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The Perfect Soil-Less Recipe for Seed Starting

Grow healthy, sturdy seedlings with this easy mix.

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If you want seedlings that not only grow, but absolutely thrive, this easy mix is for you. The problem with most pre-mixed bags of seed starting medium is that they are peat based (not the best option if you're concerned about the environment) and contain little, if any, nutrition for your growing seedlings. Traditional wisdom says to transplant your seedlings as soon as their first true leaves appear, but who wants to keep messing with seedlings, transplanting more than you have to? Forget it. This soil-less mix contains everything you need to not only get your seedlings off on a good start, but also to keep them growing strong and sturdy.

Basic Seed Starting Mix

  • 3 parts** peat or coir (coir is preferable if you can get it)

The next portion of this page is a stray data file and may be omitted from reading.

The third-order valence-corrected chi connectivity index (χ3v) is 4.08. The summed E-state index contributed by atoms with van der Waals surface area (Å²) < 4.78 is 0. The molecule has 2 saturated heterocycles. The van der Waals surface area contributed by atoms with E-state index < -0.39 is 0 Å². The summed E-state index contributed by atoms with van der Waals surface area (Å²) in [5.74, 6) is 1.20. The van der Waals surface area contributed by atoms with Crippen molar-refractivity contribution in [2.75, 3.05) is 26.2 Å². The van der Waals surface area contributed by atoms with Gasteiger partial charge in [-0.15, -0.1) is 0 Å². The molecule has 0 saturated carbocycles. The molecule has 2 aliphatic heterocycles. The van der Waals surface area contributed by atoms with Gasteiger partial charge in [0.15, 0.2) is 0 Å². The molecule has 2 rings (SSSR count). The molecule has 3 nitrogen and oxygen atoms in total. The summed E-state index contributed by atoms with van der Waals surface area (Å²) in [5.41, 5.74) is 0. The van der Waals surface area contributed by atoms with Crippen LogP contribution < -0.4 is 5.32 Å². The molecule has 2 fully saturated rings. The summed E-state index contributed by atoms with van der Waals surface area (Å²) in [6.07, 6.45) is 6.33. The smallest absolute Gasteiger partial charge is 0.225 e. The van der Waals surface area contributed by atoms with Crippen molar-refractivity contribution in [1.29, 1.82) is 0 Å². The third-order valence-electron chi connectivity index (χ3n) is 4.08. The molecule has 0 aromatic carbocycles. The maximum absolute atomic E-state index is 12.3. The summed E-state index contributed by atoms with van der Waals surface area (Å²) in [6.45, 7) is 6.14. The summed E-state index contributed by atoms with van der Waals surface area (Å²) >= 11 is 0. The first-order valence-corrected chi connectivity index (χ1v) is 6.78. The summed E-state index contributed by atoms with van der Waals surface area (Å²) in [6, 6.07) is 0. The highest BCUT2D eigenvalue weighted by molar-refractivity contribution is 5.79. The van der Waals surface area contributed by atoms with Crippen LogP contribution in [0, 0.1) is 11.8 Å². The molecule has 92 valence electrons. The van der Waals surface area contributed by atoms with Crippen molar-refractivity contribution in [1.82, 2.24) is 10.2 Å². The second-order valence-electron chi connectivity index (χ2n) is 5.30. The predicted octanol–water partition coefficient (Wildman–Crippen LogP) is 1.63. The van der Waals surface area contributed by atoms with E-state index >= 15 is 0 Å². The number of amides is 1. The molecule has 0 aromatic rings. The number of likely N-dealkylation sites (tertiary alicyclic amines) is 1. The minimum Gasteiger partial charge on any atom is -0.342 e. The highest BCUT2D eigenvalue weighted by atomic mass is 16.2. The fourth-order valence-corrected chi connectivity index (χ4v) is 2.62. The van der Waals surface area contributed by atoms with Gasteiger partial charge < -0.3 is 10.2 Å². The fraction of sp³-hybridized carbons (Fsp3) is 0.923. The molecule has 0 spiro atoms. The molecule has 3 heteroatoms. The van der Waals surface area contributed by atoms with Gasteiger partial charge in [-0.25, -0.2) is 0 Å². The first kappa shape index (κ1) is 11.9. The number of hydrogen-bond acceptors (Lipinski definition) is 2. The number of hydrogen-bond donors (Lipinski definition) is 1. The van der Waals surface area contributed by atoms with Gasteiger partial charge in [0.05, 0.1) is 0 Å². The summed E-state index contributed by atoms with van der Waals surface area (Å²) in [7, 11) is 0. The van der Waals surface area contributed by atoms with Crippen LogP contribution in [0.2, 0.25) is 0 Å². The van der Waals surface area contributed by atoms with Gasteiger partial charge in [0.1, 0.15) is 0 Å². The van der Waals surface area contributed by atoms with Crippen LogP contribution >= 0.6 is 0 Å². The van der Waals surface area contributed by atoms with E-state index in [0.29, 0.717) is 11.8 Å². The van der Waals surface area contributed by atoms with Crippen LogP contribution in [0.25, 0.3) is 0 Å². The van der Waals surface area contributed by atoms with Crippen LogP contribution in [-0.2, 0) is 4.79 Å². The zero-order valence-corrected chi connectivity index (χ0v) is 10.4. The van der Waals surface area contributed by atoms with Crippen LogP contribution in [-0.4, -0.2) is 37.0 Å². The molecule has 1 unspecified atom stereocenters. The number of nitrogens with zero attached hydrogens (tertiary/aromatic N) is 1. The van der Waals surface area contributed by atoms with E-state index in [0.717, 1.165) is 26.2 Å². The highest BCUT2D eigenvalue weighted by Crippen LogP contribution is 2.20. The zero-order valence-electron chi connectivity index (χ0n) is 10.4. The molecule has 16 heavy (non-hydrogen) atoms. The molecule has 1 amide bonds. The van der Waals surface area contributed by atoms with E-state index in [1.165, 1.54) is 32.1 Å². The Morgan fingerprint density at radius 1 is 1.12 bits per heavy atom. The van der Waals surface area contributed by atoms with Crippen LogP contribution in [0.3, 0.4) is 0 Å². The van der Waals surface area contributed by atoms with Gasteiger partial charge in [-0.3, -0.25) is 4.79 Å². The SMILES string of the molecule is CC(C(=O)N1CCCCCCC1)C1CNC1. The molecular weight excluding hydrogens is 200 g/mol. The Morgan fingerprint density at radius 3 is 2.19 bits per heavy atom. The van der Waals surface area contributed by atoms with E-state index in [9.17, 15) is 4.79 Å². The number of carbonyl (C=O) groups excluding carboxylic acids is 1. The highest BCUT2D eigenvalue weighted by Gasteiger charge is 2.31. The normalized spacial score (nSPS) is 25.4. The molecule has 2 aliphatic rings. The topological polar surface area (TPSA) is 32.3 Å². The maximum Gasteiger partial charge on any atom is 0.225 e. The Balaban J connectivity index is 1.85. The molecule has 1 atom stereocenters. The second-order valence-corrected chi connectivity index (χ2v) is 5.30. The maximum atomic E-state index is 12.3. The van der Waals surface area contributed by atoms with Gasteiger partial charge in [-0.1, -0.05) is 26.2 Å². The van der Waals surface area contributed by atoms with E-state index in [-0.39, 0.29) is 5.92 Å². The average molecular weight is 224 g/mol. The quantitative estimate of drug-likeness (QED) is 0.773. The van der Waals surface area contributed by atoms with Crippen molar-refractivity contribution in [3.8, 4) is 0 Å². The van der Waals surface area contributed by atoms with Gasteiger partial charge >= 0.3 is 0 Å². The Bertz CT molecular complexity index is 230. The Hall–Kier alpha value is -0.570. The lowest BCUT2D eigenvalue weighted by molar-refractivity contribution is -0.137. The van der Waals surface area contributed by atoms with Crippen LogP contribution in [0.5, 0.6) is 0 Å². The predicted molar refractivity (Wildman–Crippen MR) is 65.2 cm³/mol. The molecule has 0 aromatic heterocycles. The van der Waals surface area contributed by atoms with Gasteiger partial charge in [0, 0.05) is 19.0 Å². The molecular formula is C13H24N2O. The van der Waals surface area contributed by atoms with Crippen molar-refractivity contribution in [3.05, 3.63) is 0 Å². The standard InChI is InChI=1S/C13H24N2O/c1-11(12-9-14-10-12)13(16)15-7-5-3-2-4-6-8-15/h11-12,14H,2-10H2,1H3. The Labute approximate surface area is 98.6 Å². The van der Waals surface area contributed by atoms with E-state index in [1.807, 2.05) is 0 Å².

• 3 parts vermicompost (your own or purchased from a garden center or other supplier)
  • 1 part perlite
  • 1/2 part greensand

Mix the first three ingredients together, then sprinkle the greensand into the mix and combine. This ensures that the greensand is evenly distributed throughout the mix.

What Makes This Mix So Great?

Let's break it down by ingredient:

Peat or coir provides the base for the mix and gives the seedlings something fine yet sturdy -- perfect for encouraging strong root growth. It also retains moisture well, as long as you don't let it dry out. (It can be a real pain to re-hydrate peat and coir once you've let them dry out.)

Vermicompost provides excellent nutrition for your growing seedlings, which they'll need once they have their first true set of leaves. The seed has everything it needs to germinate and send up a stem and cotyledons, but after that point, it will require outside nutrition to keep the seedling growing strong.

Perlite keeps the mix from getting too dense, and provides aeration to the mix.

Greensand is an excellent source of potash, which is essential for overall plant health and strong growth.

**Note: one "part" can be anything you want: a cup, a bucket, a shovelful, whatever. The point is to keep the proportions fairly close to the recipe.

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